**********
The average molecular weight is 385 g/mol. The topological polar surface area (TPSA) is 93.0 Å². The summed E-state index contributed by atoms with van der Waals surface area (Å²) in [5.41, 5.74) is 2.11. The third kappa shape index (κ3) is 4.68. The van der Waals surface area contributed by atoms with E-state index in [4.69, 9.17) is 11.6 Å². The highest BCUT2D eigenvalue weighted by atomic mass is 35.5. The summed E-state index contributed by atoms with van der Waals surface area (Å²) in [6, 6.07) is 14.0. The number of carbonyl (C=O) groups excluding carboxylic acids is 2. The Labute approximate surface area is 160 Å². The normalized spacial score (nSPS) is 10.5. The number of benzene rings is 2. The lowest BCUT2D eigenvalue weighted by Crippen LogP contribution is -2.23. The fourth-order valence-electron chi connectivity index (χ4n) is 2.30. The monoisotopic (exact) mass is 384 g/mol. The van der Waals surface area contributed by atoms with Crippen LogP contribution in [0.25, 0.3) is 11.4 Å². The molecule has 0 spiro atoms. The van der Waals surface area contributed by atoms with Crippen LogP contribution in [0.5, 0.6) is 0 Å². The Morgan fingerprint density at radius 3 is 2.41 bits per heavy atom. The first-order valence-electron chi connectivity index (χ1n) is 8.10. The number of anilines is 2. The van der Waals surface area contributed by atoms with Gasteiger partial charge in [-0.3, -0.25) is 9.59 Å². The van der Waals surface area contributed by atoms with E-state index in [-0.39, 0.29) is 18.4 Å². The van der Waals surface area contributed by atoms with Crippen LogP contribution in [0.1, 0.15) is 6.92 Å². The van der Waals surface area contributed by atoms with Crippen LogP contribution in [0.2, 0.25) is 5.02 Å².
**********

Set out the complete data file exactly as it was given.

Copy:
The average molecular weight is 385 g/mol. The topological polar surface area (TPSA) is 93.0 Å². The summed E-state index contributed by atoms with van der Waals surface area (Å²) in [5.41, 5.74) is 2.11. The third kappa shape index (κ3) is 4.68. The van der Waals surface area contributed by atoms with E-state index in [4.69, 9.17) is 11.6 Å². The highest BCUT2D eigenvalue weighted by atomic mass is 35.5. The summed E-state index contributed by atoms with van der Waals surface area (Å²) in [6, 6.07) is 14.0. The number of carbonyl (C=O) groups excluding carboxylic acids is 2. The Labute approximate surface area is 160 Å². The normalized spacial score (nSPS) is 10.5. The number of benzene rings is 2. The lowest BCUT2D eigenvalue weighted by Crippen LogP contribution is -2.23. The fourth-order valence-electron chi connectivity index (χ4n) is 2.30. The monoisotopic (exact) mass is 384 g/mol. The van der Waals surface area contributed by atoms with Crippen LogP contribution in [0.25, 0.3) is 11.4 Å². The molecule has 0 spiro atoms. The van der Waals surface area contributed by atoms with Crippen LogP contribution in [0.5, 0.6) is 0 Å². The Morgan fingerprint density at radius 3 is 2.41 bits per heavy atom. The first-order valence-electron chi connectivity index (χ1n) is 8.10. The number of anilines is 2. The van der Waals surface area contributed by atoms with Gasteiger partial charge in [-0.3, -0.25) is 9.59 Å². The van der Waals surface area contributed by atoms with E-state index in [-0.39, 0.29) is 18.4 Å². The van der Waals surface area contributed by atoms with Crippen LogP contribution in [0.1, 0.15) is 6.92 Å². The van der Waals surface area contributed by atoms with Crippen LogP contribution in [0.2, 0.25) is 5.02 Å².